I’ve made a series of wild estimations (some high and some low), based on what you could add with more CPU and PG, and how much extra that will earn you. I’ve then taken these estimates and averaged them to find a good middle ground for these guesses. From this I estimate that, based on my earnings, a Unit of CPU and a Unit of PG are worth  1434.34 isk/unit and 716.21 Isk/unit respectively. Please note that this is a terrible way of estimating, and I am a terrible estimator, so this really is a massively ballpark figure, designed simply to give a rough idea.


So now let’s look at how much you get per level of upgrade in the Command Centre. Based off the Eve wiki chart:


PI Command Isk


Again, note the terribleness of my estimation abilities, but at the same time except that the according to this estimation (based on my personal experience of PI production in Highsec) a fully upgraded Command Centre should earn around 21m every 24 hours, damned close to what I see being produced by my colony every day (p.s. I am amazed that worked). Please note that this assumes all the other skills for PI are at Lvl 5, and doesn’t take into account any taxes or other costs involved in PI so again, mileage may vary.



So all that done, is Command Centre upgrades worth it? To what level, and to whom? Well this doesn’t really depend so much on your character age, as it does your personal engagement with PI, and exactly what you need. If your fully committed to making money through PI, and are ready to commit to a schedule of updating your miners, then the chances are that yes, its worth training it as high as you can. Its also worth checking that you are going to have a use for the extra fitting space on your planners, after all there is no point in spending 20 days training level five, only to find that there is nothing useful to do with the extra PG/CPU. For someone entering into the market however, I would recommend aiming for level three to begin with, and seeing what you can do with that. At only 17 hours training, your not going to feel lost if PI doesn’t work for you, and its enough to get started with a good colony. Once you have that up and running, you’ll also spend some time learning and understanding the system, so you’ll know what to do with the extra PG/CPU once you train it. If you do its 3 days for level 4 then another 20  to Finnish it at level 5.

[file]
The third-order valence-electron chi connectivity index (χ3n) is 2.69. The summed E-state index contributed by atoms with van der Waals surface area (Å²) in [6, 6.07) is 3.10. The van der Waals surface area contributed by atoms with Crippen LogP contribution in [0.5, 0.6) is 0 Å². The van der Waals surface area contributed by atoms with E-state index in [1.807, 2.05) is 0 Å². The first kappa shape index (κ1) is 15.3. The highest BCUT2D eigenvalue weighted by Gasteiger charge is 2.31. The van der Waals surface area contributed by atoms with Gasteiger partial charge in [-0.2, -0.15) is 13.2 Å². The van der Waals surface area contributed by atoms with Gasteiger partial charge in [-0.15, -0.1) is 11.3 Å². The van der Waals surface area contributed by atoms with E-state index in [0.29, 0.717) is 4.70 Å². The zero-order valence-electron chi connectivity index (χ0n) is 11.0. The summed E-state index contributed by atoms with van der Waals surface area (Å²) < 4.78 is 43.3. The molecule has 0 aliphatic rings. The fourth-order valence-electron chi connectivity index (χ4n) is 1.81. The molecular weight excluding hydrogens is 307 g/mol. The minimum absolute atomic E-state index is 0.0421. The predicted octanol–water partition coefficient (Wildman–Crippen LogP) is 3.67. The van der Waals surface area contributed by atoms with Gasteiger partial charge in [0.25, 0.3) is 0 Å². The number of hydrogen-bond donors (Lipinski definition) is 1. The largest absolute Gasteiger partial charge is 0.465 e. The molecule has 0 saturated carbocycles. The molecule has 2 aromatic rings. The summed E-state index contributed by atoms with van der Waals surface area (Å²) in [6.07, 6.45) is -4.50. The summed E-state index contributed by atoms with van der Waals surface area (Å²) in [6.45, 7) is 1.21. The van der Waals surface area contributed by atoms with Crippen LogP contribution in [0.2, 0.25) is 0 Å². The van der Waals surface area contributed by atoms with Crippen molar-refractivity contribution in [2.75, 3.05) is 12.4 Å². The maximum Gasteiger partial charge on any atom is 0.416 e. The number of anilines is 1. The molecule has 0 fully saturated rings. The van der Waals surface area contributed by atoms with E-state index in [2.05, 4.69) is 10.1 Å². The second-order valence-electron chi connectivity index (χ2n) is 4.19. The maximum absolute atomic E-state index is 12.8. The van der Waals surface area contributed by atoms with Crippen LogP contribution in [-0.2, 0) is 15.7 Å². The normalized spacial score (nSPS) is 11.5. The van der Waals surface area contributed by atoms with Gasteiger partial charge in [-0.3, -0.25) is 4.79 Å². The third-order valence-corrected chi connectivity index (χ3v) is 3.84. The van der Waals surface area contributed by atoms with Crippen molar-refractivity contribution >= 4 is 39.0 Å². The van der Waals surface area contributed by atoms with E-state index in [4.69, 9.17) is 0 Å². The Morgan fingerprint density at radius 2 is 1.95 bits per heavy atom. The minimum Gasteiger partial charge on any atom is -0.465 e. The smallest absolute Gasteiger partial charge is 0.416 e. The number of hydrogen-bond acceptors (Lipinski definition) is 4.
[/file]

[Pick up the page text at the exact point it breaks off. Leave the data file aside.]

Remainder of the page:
Have fun, and fly into the ground,



Further reading on PI can be found at the Eve Wiki, and Eve University

100M SP: Can you have my stuff?

January 15th, 2014
Our eve Life
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Last in the series of landmark posts as I have now achieved 100m SP. These have taken a while to produce as Christmas is as always a busy period. Normal service will now resume!

I’ve always been interested in making money in MMO’s but never at the expense of gameplay. I Can remember when my flatmate and friend first got me into World of Warcraft I asked him for a loan of a few gold to get me started which he happily provided me with. About a month later I was richer than he was (him having played since beta), and I gave him the money back with interest. But even back then when I was playing the market (buying a selling cloth & ore mostly), it was always something to do in-between the meat of actual game play.